AV11-40In the Honda chalet was a huge metal panel obviously the product of a CNC mill. Covering its jeweled slightly concave surface was a grid of integral stiffeners. Milled from a single 2,500-pound billet of aluminum alloy, it was the top skin of the HondaJet’s natural laminar flow wing (NLF). With the ribs as part of the skin, the upper and lower panels essentially bolt to the spar, seriously reducing the parts count. With the rigid, smooth surface, Honda said the NLF delivers a high maximum lift coefficient, low profile drag, and reduced performance penalties due to leading edge bug contamination, a problem with conventional laminar flow airfoils.

Until next time, stay 5x5, mission ready, and Wired!

Monday, July 18, 2011

Paris Airshow Review: Buy New & Wait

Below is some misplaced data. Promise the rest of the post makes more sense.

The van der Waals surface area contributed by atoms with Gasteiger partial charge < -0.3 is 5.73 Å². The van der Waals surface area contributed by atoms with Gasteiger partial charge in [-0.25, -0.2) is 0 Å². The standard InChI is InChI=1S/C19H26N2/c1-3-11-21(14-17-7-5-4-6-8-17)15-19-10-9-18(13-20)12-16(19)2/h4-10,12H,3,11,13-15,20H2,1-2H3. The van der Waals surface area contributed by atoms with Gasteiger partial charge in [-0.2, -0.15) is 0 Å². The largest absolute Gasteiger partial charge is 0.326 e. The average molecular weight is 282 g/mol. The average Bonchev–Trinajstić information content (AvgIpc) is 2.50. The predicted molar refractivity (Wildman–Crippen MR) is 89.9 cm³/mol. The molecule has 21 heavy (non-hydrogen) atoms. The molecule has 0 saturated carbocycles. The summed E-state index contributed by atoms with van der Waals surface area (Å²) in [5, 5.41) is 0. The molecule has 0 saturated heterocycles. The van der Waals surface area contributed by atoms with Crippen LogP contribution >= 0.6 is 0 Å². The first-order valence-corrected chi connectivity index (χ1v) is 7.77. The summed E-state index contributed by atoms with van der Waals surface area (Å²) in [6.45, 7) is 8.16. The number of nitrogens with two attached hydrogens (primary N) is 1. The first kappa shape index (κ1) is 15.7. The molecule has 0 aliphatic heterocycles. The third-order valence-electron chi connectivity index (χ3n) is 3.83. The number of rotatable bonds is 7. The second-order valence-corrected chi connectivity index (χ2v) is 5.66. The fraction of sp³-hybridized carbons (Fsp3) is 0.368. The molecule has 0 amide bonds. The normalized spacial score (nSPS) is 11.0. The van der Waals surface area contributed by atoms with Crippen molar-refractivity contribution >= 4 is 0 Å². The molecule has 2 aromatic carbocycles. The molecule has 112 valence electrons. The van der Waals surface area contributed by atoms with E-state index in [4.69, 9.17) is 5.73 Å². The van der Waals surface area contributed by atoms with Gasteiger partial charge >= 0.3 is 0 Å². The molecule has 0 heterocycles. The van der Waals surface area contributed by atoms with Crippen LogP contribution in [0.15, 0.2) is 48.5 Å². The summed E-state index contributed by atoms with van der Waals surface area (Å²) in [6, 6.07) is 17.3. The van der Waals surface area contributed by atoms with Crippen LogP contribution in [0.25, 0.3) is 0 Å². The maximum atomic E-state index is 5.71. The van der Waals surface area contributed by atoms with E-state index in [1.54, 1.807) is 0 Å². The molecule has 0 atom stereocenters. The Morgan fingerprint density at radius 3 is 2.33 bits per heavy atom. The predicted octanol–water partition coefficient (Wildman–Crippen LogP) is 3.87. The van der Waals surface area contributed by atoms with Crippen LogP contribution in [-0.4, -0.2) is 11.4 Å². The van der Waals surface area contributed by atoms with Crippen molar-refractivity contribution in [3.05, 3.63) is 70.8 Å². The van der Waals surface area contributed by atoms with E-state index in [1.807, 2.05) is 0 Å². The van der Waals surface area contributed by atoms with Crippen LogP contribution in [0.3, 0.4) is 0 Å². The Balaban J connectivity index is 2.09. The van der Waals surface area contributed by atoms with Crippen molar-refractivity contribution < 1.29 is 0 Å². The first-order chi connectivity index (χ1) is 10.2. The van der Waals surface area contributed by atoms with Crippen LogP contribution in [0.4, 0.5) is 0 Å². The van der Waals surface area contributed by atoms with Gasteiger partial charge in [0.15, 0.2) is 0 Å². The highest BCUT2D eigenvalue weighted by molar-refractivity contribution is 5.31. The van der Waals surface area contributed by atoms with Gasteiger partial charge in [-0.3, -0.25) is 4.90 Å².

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All told, operators worldwide bought more than $100 billon worth of new airplanes from Airbus, Boeing, Embraer, and Bombardier at the 49th International Paris Air Show, held  June 20-26 at Le Bourget. The 660 orders for the single-aisle Airbus A320NEO (new engine option) fueled  speculation on whether Boeing would build new or re-engine its venerable 737.

Paris 49These sales reports surely result in  sleepless nights for those who operate late model and legacy transport category aircraft. So that you’ll sleep better, note that the news never fully addressed one aspect of buying new: delivery positions, and how many years operators had to wait for their new airplanes. Nor did reports mention inevitable delays and cost overruns.

When you get right down to it, operators buying new airplanes are really after just two things, efficient powerplants and modern avionics. Avionics is a supporting player at Paris, but L-3 Aviation Communication & Surveillance Systems announced a contract for its commercial NextGen/SESAR products in the new US Air Force’s Boeing 767 tanker.